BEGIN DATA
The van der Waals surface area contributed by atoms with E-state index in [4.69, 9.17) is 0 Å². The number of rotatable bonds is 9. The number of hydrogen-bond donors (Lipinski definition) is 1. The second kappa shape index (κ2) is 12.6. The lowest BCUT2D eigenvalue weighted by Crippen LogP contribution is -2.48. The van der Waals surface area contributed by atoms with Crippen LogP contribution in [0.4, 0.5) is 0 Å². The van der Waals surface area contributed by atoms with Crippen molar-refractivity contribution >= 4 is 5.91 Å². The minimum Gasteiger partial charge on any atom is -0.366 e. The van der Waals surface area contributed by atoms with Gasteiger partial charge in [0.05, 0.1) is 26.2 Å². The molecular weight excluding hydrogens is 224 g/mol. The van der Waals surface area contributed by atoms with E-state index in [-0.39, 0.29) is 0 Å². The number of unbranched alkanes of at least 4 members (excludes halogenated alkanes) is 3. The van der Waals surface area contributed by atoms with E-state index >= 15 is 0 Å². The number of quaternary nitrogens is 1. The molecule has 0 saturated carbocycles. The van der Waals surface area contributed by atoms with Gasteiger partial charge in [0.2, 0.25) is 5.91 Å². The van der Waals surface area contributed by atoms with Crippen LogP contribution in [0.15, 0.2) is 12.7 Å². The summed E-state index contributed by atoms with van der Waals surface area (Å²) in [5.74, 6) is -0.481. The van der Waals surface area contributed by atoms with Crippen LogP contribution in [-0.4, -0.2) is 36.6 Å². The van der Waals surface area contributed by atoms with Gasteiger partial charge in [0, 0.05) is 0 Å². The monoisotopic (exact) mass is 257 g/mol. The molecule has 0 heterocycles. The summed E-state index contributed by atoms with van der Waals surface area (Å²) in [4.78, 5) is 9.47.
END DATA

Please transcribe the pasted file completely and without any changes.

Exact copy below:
The van der Waals surface area contributed by atoms with E-state index in [4.69, 9.17) is 0 Å². The number of rotatable bonds is 9. The number of hydrogen-bond donors (Lipinski definition) is 1. The second kappa shape index (κ2) is 12.6. The lowest BCUT2D eigenvalue weighted by Crippen LogP contribution is -2.48. The van der Waals surface area contributed by atoms with Crippen LogP contribution in [0.4, 0.5) is 0 Å². The van der Waals surface area contributed by atoms with Crippen molar-refractivity contribution >= 4 is 5.91 Å². The minimum Gasteiger partial charge on any atom is -0.366 e. The van der Waals surface area contributed by atoms with Gasteiger partial charge in [0.05, 0.1) is 26.2 Å². The molecular weight excluding hydrogens is 224 g/mol. The van der Waals surface area contributed by atoms with E-state index in [-0.39, 0.29) is 0 Å². The number of unbranched alkanes of at least 4 members (excludes halogenated alkanes) is 3. The van der Waals surface area contributed by atoms with E-state index >= 15 is 0 Å². The number of quaternary nitrogens is 1. The molecule has 0 saturated carbocycles. The van der Waals surface area contributed by atoms with Gasteiger partial charge in [0.2, 0.25) is 5.91 Å². The van der Waals surface area contributed by atoms with Crippen LogP contribution in [0.15, 0.2) is 12.7 Å². The summed E-state index contributed by atoms with van der Waals surface area (Å²) in [5.74, 6) is -0.481. The van der Waals surface area contributed by atoms with Crippen LogP contribution in [-0.4, -0.2) is 36.6 Å². The van der Waals surface area contributed by atoms with Gasteiger partial charge in [0, 0.05) is 0 Å². The monoisotopic (exact) mass is 257 g/mol. The molecule has 0 heterocycles. The summed E-state index contributed by atoms with van der Waals surface area (Å²) in [4.78, 5) is 9.47.